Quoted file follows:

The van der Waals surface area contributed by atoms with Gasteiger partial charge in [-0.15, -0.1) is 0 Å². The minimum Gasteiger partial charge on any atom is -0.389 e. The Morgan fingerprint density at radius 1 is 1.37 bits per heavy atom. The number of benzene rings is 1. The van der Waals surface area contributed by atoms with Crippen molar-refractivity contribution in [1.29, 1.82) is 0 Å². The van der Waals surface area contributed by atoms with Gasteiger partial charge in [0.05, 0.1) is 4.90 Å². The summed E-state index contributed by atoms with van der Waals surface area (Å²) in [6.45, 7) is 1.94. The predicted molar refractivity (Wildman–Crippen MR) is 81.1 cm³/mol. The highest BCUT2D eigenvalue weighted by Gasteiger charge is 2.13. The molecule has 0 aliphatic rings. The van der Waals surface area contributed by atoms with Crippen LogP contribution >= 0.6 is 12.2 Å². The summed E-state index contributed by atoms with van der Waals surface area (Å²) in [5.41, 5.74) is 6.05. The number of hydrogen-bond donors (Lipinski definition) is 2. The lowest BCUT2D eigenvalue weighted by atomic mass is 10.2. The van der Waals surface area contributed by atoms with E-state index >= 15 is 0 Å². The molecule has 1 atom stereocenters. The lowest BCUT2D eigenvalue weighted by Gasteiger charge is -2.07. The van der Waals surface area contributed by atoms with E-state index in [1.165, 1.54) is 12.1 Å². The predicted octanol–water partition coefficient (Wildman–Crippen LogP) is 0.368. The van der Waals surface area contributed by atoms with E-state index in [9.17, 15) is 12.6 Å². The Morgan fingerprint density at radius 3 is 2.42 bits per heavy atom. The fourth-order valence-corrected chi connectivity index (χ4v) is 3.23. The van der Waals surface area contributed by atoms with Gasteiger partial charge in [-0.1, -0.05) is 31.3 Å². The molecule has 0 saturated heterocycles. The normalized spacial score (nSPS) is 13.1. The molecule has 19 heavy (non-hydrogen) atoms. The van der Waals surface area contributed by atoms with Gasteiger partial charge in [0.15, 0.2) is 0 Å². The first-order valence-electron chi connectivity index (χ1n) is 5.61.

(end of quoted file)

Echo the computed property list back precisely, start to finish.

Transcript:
The van der Waals surface area contributed by atoms with Gasteiger partial charge in [-0.15, -0.1) is 0 Å². The minimum Gasteiger partial charge on any atom is -0.389 e. The Morgan fingerprint density at radius 1 is 1.37 bits per heavy atom. The number of benzene rings is 1. The van der Waals surface area contributed by atoms with Crippen molar-refractivity contribution in [1.29, 1.82) is 0 Å². The van der Waals surface area contributed by atoms with Gasteiger partial charge in [0.05, 0.1) is 4.90 Å². The summed E-state index contributed by atoms with van der Waals surface area (Å²) in [6.45, 7) is 1.94. The predicted molar refractivity (Wildman–Crippen MR) is 81.1 cm³/mol. The highest BCUT2D eigenvalue weighted by Gasteiger charge is 2.13. The molecule has 0 aliphatic rings. The van der Waals surface area contributed by atoms with Crippen LogP contribution >= 0.6 is 12.2 Å². The summed E-state index contributed by atoms with van der Waals surface area (Å²) in [5.41, 5.74) is 6.05. The number of hydrogen-bond donors (Lipinski definition) is 2. The lowest BCUT2D eigenvalue weighted by atomic mass is 10.2. The van der Waals surface area contributed by atoms with E-state index >= 15 is 0 Å². The molecule has 1 atom stereocenters. The lowest BCUT2D eigenvalue weighted by Gasteiger charge is -2.07. The van der Waals surface area contributed by atoms with E-state index in [1.165, 1.54) is 12.1 Å². The predicted octanol–water partition coefficient (Wildman–Crippen LogP) is 0.368. The van der Waals surface area contributed by atoms with E-state index in [9.17, 15) is 12.6 Å². The Morgan fingerprint density at radius 3 is 2.42 bits per heavy atom. The fourth-order valence-corrected chi connectivity index (χ4v) is 3.23. The van der Waals surface area contributed by atoms with Gasteiger partial charge in [-0.1, -0.05) is 31.3 Å². The molecule has 0 saturated heterocycles. The normalized spacial score (nSPS) is 13.1. The molecule has 19 heavy (non-hydrogen) atoms. The van der Waals surface area contributed by atoms with Gasteiger partial charge in [0.15, 0.2) is 0 Å². The first-order valence-electron chi connectivity index (χ1n) is 5.61.